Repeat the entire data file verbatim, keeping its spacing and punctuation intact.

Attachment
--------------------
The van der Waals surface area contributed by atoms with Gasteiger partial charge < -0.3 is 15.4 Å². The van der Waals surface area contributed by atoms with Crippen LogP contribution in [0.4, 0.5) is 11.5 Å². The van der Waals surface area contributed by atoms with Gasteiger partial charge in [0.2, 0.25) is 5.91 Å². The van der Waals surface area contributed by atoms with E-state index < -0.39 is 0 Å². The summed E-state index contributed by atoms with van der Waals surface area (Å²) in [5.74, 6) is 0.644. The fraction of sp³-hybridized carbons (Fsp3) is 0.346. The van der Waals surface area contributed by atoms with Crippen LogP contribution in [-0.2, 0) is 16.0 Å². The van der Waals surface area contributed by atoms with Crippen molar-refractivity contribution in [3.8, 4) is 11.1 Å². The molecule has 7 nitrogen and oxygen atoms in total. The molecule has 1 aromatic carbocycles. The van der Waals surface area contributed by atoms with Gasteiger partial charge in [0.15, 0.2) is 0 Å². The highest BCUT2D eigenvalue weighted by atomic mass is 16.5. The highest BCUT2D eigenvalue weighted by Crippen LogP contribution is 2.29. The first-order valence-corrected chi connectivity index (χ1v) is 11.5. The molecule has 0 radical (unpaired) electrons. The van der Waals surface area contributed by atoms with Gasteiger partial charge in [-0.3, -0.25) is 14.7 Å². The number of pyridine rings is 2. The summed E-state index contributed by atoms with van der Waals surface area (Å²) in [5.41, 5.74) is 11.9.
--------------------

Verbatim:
The van der Waals surface area contributed by atoms with Gasteiger partial charge < -0.3 is 15.4 Å². The van der Waals surface area contributed by atoms with Crippen LogP contribution in [0.4, 0.5) is 11.5 Å². The van der Waals surface area contributed by atoms with Gasteiger partial charge in [0.2, 0.25) is 5.91 Å². The van der Waals surface area contributed by atoms with E-state index < -0.39 is 0 Å². The summed E-state index contributed by atoms with van der Waals surface area (Å²) in [5.74, 6) is 0.644. The fraction of sp³-hybridized carbons (Fsp3) is 0.346. The van der Waals surface area contributed by atoms with Crippen LogP contribution in [-0.2, 0) is 16.0 Å². The van der Waals surface area contributed by atoms with Crippen molar-refractivity contribution in [3.8, 4) is 11.1 Å². The molecule has 7 nitrogen and oxygen atoms in total. The molecule has 1 aromatic carbocycles. The van der Waals surface area contributed by atoms with Gasteiger partial charge in [0.15, 0.2) is 0 Å². The highest BCUT2D eigenvalue weighted by atomic mass is 16.5. The highest BCUT2D eigenvalue weighted by Crippen LogP contribution is 2.29. The first-order valence-corrected chi connectivity index (χ1v) is 11.5. The molecule has 0 radical (unpaired) electrons. The van der Waals surface area contributed by atoms with Gasteiger partial charge in [-0.3, -0.25) is 14.7 Å². The number of pyridine rings is 2. The summed E-state index contributed by atoms with van der Waals surface area (Å²) in [5.41, 5.74) is 11.9.